Recorded at Opa! in South Austin, McElroy begins reviews with the book, The Cat’s Pajamas. With the new STAAR test, it is essential that students study poetry, and also understand idioms. This is a beautifully illustrated picture book of idioms (with a bonus cat hidden in each illustration). The Cat’s Pajamas is great for teaching inference and idioms.
Hauser continues reviews with Witches of East End. Upon reading she realized it was not appropriate for her collection, which then begs the question, “What do you do with a book that is not right for your collection.” The book, De La Cruz’s first for adults, centers around the Beauchamp women in the mythical town of North Hampton. The women are witches who have been stripped of their powers but have begun using magic again. Each has her own specialty in magic (potions, reanimation, etc.) and each has her own inner conflict. Part mystery, part romance, this adult fantasy is a fun read.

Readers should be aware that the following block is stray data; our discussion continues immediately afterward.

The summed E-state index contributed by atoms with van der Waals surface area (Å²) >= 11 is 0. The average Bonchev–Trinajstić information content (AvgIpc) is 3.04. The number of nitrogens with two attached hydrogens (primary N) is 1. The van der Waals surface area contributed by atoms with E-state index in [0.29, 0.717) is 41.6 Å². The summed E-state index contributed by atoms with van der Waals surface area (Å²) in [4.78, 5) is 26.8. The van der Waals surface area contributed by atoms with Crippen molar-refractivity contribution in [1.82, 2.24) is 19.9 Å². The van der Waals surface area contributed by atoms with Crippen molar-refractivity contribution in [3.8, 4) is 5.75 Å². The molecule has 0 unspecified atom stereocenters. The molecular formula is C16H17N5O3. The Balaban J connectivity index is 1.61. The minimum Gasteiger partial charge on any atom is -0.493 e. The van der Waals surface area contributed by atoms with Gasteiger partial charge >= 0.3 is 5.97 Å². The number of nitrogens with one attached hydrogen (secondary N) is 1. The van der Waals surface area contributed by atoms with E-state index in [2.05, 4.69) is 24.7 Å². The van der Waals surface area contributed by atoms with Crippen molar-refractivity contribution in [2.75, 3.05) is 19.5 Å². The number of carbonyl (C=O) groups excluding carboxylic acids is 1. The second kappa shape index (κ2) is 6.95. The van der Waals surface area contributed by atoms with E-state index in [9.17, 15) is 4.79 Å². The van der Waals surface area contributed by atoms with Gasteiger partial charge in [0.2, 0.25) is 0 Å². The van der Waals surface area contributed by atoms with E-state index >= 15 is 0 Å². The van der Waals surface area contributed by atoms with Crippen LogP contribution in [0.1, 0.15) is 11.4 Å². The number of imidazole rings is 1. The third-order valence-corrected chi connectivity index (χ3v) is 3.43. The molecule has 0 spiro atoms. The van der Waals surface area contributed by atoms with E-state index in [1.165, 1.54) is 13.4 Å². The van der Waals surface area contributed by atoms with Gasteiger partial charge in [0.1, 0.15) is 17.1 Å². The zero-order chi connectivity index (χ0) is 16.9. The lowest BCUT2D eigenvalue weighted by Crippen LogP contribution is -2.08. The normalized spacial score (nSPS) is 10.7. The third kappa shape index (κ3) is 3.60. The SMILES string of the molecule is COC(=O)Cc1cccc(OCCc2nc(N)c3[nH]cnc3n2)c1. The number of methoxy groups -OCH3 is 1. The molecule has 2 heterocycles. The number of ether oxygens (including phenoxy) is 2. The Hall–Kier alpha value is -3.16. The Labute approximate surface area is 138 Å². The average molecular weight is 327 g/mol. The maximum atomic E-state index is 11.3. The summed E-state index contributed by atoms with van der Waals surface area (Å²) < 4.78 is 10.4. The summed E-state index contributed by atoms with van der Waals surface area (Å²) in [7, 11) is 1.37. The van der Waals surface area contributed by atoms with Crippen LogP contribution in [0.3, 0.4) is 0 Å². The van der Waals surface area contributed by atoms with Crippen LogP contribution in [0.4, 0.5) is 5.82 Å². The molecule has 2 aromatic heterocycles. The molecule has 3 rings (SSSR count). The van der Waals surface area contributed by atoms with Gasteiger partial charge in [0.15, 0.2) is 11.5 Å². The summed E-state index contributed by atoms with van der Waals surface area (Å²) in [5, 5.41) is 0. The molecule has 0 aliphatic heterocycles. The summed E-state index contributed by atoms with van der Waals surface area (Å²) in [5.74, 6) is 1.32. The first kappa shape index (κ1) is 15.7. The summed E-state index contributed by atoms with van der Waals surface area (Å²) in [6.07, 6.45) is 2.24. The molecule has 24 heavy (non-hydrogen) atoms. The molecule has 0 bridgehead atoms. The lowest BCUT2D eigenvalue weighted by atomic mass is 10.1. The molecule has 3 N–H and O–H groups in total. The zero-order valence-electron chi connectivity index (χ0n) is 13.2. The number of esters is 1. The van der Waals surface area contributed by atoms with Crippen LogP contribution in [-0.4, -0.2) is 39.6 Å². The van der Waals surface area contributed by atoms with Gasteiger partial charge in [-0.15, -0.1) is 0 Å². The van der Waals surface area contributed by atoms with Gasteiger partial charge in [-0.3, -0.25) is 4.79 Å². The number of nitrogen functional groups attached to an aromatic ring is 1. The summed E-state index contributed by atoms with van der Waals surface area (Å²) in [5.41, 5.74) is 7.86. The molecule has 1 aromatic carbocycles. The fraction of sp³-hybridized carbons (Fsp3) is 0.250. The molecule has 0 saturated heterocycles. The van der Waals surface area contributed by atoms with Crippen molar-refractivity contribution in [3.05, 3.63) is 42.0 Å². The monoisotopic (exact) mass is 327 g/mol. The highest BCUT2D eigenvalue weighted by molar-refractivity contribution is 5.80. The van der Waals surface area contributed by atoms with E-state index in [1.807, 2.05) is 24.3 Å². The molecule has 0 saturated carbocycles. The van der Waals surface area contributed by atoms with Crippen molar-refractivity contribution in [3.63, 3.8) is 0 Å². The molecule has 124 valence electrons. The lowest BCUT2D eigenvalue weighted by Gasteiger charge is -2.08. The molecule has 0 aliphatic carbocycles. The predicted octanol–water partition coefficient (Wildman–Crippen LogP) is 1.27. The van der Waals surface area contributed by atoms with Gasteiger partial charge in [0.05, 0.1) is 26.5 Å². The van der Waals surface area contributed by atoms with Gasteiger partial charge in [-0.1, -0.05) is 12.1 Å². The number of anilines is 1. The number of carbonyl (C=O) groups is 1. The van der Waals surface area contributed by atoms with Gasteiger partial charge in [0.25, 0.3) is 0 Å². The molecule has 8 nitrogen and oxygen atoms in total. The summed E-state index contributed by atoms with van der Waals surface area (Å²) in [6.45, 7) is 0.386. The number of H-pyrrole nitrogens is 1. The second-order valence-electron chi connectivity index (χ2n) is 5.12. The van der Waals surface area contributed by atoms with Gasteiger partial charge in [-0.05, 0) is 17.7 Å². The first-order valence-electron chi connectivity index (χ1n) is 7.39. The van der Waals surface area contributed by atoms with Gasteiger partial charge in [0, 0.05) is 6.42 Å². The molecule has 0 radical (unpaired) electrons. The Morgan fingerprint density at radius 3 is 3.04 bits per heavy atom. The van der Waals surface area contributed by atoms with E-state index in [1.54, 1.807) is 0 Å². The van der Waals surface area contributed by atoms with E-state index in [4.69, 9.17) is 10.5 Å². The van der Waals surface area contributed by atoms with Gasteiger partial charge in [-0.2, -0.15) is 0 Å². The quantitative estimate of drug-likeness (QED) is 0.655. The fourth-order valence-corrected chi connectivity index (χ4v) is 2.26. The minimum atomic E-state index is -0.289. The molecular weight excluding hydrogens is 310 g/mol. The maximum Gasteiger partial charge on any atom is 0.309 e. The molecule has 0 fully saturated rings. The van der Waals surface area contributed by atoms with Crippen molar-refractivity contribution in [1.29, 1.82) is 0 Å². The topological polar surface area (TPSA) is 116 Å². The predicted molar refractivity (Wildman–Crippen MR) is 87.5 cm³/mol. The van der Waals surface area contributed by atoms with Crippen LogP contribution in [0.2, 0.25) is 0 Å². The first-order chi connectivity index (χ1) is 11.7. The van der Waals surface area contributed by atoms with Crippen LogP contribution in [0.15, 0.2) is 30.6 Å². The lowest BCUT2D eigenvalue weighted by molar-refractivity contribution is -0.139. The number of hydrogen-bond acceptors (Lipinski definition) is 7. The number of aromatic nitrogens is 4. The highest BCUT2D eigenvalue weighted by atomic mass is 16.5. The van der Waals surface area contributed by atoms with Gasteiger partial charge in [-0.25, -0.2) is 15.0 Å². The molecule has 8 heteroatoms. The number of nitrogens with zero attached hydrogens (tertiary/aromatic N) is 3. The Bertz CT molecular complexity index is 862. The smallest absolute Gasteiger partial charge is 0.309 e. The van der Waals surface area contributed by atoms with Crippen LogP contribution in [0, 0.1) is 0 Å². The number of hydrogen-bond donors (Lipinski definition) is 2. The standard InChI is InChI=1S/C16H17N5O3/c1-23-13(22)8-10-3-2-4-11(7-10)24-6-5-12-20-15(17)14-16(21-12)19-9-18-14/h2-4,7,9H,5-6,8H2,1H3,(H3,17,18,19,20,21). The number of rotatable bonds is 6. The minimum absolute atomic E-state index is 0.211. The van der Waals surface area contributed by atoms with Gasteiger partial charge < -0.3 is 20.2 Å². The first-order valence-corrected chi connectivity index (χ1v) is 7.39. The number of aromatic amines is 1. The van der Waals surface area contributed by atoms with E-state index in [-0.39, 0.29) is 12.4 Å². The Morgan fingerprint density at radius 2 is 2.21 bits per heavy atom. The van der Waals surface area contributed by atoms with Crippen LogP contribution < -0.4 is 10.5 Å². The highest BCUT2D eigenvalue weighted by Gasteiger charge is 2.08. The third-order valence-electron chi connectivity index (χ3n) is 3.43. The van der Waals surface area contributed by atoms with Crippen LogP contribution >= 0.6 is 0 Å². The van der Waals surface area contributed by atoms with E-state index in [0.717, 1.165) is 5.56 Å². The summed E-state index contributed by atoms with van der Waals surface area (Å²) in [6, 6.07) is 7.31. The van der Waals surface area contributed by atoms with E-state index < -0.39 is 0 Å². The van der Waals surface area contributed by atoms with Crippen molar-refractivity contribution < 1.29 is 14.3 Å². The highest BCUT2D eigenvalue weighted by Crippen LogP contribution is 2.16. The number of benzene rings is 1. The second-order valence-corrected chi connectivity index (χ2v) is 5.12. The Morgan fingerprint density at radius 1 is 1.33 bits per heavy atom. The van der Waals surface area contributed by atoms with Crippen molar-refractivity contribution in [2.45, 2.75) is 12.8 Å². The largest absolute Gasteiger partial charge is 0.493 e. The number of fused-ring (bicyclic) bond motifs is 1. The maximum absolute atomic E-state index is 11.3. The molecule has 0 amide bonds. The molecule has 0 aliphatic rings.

Mauser finishes reviews with another Tayshas book, Pink, a new LGBTQ title. The story centers around, Ava, the daughter of liberal parents who has recently come out to them as a lesbian. She has a girlfriend, Chloe, who is the epitome of the “cool lesbian.” But Ava has a secret–she loves pink and she’s not sure she’s gay at all. Because of this inner conflict, she decides to go to another school to start over, but finds she still isn’t living the life she wants, she is still trying to please others.
In the second segment we discuss collection development and meeting the needs of our users. Mauser discusses the large proportion of her collection that is dedicated to women’s studies and fiction with strong female characters. In responding to a listener’s comment, we discuss the tendency by adults to dismiss some YA series fiction and the need to not pass that on to students.